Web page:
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Nestle cookie dough is linked to E. coli and recalled

By By Gardiner Harris

New York Times News Service

June 19, 2009

Nestle USA recalled its Toll House refrigerated cookie dough on Friday after health officials linked the dough to infections from the bacteria E. coli in as many as 66 people in 28 states.

The recall, by a company with a reputation for strong quality-control measures, once again demonstrates the difficulty of ensuring the safety of the nation’s food supply. The increasingly disparate nature of contaminated foods — recently including pistachios, peanut butter and chicken pot pies — has complicated the task of illness hunters and food inspectors because no one is sure anymore which foods may be risky.

“You can’t assume it’s the usual ground beef or fresh produce,” said Dr. David Acheson, associate commissioner for foods at the Food and Drug Administration.

E. coli O157, the strain linked to the Nestle dough, is a particularly dangerous pathogen normally found in contaminated meat. It causes abdominal cramping, vomiting and bloody diarrhea. Most adults recover within a week, but the disease can lead to serious kidney damage and death.

“We’re all having trouble figuring out how E. coli O157 gets in cookie dough,” said Dr. Timothy F. Jones, Tennessee’s state epidemiologist. “This wasn’t on anybody’s radar screen.”

Officials have been hunting since March for the cause of cases from across the country that shared the same genetic fingerprint. Because most victims were young and female, the investigation was unusual from the start. Twenty-five people have been hospitalized, including seven who suffered a severe complication called hemolytic uremic syndrome. No one has died.

Among the early food suspects were strawberries and fruit smoothies, but neither quite fit. On Wednesday, health investigators in Washington state proposed a link with Nestle’s cookie dough, prompting officials in the rest of the country to re-interview victims. All six in Minnesota confirmed eating dough, said Carlota Medus, an epidemiologist in the state health department.

On Friday, the FDA advised consumers to dispose of any Nestle refrigerated cookie dough they may have. Although cooking may kill the bacteria, handling the raw dough could spread the contaminant to hands and cooking surfaces.

Nestle is telling consumers to return cookie and brownie dough products to grocers for a full refund.

“We made the decision to proactively withdraw the product,” said Laurie MacDonald, a company spokeswoman, who noted that even in normal circumstances, cookie dough should never be eaten uncooked. She pointed to the product’s label, which states, “Bake before consuming.”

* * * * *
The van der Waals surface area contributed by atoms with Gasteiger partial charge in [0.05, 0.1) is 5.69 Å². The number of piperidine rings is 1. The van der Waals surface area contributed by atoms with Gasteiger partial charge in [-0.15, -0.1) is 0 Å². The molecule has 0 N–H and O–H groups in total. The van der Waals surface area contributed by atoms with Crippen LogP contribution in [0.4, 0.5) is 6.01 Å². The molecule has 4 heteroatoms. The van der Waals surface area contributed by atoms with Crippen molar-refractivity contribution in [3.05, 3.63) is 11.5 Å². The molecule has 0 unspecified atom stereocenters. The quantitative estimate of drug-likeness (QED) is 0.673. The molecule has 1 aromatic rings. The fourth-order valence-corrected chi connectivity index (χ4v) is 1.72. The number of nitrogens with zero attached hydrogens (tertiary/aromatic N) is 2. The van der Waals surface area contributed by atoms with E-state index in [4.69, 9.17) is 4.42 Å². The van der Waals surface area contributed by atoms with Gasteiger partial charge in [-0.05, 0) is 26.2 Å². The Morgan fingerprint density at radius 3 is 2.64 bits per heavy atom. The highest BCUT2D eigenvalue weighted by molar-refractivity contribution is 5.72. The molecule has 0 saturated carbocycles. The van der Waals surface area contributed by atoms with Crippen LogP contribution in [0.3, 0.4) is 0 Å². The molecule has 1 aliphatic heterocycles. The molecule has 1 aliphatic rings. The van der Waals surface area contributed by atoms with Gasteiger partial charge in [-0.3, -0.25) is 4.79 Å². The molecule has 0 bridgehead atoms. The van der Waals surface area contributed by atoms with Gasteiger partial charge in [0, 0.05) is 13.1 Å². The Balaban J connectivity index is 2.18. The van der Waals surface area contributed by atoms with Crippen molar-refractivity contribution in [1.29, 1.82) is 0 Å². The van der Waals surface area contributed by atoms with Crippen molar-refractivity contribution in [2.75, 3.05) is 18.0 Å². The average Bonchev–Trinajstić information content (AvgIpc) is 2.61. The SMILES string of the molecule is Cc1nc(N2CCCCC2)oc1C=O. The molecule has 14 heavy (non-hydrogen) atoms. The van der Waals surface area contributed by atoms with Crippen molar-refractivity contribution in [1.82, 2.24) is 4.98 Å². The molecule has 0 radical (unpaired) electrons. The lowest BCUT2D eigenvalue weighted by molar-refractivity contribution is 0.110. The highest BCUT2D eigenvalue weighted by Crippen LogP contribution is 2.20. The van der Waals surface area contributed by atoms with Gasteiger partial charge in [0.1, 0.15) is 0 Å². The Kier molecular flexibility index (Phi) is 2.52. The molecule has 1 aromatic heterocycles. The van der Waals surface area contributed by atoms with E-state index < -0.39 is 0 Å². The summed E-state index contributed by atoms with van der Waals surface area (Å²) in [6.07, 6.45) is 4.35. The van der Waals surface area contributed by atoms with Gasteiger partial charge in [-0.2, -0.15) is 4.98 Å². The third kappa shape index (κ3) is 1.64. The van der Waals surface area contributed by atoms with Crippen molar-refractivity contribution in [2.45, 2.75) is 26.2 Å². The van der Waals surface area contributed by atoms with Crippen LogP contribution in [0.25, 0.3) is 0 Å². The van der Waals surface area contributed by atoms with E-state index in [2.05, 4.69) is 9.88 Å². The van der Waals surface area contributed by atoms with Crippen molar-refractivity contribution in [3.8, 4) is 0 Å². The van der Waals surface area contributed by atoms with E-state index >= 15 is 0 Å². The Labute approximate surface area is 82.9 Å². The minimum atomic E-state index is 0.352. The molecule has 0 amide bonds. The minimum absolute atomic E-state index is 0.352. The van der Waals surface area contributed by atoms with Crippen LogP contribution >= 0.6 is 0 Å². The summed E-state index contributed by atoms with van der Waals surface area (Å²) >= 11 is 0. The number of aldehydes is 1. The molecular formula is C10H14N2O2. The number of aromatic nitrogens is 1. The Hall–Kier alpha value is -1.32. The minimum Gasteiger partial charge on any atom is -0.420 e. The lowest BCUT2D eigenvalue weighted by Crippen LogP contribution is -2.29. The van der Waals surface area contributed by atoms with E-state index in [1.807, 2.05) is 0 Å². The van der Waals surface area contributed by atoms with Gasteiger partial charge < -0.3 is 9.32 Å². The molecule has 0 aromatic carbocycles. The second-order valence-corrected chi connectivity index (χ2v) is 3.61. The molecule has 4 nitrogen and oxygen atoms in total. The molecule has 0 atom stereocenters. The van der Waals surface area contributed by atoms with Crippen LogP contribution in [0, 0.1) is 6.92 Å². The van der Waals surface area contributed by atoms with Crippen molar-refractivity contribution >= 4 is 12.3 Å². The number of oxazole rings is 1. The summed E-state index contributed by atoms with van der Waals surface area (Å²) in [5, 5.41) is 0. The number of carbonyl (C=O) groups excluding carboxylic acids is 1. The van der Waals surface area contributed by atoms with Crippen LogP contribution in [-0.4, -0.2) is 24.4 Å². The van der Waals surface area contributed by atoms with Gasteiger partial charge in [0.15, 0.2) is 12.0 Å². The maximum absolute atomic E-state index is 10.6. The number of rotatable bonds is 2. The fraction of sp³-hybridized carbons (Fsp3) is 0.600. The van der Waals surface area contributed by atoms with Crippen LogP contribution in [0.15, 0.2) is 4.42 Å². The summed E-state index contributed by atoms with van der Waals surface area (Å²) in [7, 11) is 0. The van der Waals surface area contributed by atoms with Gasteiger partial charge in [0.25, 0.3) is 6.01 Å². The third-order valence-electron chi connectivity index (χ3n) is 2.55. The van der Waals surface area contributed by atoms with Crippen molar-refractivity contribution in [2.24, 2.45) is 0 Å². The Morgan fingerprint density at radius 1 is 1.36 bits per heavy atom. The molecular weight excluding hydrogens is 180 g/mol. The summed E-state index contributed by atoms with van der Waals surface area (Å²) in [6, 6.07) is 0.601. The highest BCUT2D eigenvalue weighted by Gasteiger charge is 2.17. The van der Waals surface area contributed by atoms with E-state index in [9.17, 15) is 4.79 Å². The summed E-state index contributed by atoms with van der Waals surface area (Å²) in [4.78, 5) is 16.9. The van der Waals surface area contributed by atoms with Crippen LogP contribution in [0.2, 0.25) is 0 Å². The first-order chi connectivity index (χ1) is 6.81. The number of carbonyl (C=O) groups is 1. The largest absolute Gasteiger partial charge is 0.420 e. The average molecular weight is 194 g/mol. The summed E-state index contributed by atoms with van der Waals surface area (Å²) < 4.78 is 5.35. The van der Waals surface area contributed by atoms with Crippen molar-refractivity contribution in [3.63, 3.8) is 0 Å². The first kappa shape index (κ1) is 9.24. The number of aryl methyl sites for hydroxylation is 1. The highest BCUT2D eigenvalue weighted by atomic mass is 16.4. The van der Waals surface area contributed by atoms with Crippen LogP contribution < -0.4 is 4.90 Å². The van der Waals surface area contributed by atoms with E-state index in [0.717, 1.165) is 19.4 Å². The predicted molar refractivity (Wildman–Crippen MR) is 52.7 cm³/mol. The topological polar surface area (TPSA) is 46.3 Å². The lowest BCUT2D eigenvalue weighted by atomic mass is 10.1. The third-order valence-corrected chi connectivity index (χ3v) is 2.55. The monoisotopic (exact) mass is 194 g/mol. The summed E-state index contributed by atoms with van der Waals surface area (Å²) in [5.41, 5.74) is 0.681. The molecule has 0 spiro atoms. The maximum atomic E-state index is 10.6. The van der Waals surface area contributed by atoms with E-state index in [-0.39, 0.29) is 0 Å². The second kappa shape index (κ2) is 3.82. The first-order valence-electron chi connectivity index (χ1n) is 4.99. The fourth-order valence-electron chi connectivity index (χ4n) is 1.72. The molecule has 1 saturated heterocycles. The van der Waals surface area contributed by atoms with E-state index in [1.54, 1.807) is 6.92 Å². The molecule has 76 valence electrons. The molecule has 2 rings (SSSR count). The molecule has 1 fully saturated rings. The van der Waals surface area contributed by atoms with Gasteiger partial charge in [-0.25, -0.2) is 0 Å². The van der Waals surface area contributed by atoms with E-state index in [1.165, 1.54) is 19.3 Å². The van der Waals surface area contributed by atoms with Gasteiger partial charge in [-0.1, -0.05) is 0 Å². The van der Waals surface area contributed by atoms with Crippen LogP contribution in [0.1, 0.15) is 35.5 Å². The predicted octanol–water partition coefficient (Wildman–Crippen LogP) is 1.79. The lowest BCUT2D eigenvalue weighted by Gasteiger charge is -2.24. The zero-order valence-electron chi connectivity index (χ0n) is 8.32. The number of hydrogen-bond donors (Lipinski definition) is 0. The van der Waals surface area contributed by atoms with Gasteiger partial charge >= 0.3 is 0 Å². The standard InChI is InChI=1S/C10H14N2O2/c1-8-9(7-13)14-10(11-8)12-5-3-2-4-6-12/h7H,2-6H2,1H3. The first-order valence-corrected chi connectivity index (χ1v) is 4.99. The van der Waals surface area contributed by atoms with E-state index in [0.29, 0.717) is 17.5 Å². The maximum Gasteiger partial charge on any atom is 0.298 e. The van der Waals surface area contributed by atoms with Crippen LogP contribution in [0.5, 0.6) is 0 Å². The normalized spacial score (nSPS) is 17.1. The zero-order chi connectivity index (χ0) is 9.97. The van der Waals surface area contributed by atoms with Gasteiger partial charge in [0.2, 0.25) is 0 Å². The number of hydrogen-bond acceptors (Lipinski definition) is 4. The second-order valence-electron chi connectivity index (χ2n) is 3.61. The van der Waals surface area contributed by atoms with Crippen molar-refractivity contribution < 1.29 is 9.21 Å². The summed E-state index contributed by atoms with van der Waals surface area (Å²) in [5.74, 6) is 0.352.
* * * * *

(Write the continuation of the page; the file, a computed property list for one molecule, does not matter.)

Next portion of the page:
Bill Marler, a food-safety lawyer, scoffed at that statement.

“Those three words do not constitute an adequate warning, and Nestle should not be blaming their victims for doing what everyone in America does, and that is to eat and handle cookie dough before it’s cooked,” Marler said.

No other Nestle Toll House products are affected, including already baked Toll House cookies, Toll House morsels, chocolate baking bars, cocoa or Dreyer’s and Edy’s ice cream with cookie dough ingredients.

Legislators and advocates said the recall should be a spur to action in Congress on legislation to overhaul the food-safety system.

“This most recent E. coli outbreak serves as a reminder that Congress must pass the strongest food safety legislation possible to protect our food supply,” said Rep. Rosa DeLauro, D-Conn.

Sarah Klein, a staff lawyer at the Center for Science in the Public Interest, added: “If there was ever any doubt that we’ve reached a crisis, this should provide the proof.”

The House Energy and Commerce Committee approved a bipartisan measure on Wednesday that would give the food and drug agency more money and authority to inspect food facilities and to force contaminated ingredients off the market. Food manufacturers would have to write and carry out safety plans, paying an annual registration fee to help finance enforcement.

The House is expected to take up the measure this summer. Members of the Senate Health Committee have promised to take up companion legislation after a food-safety panel appointed by President Barack Obama issues a report.

While legislation may improve food safety, the Nestle case shows that food scares will continue, public health officials said. Nestle is already known for its insistence on adhering to the kind of strict safety measures mandated in the proposed legislation. For example, Nestle refused to buy from Peanut Corp. of America, the source of a peanut butter scare last year, after it failed two Nestle audits. Many other large food buyers were not so thorough.

“It doesn’t matter how much money or how many laws you put in place, the system will always have contamination problems,” said Acheson of the FDA.

The agency is continuing to investigate the source of the contamination. “Was it a contaminated ingredient, and if so what?” Acheson asked. “Or was it a problem that occurred inside the facility during processing?”

Whatever the answer, the list of questions that health officials must ask those who suffer food poisoning continues to grow, with pistachios, peanut butter and now cookie dough recently added.

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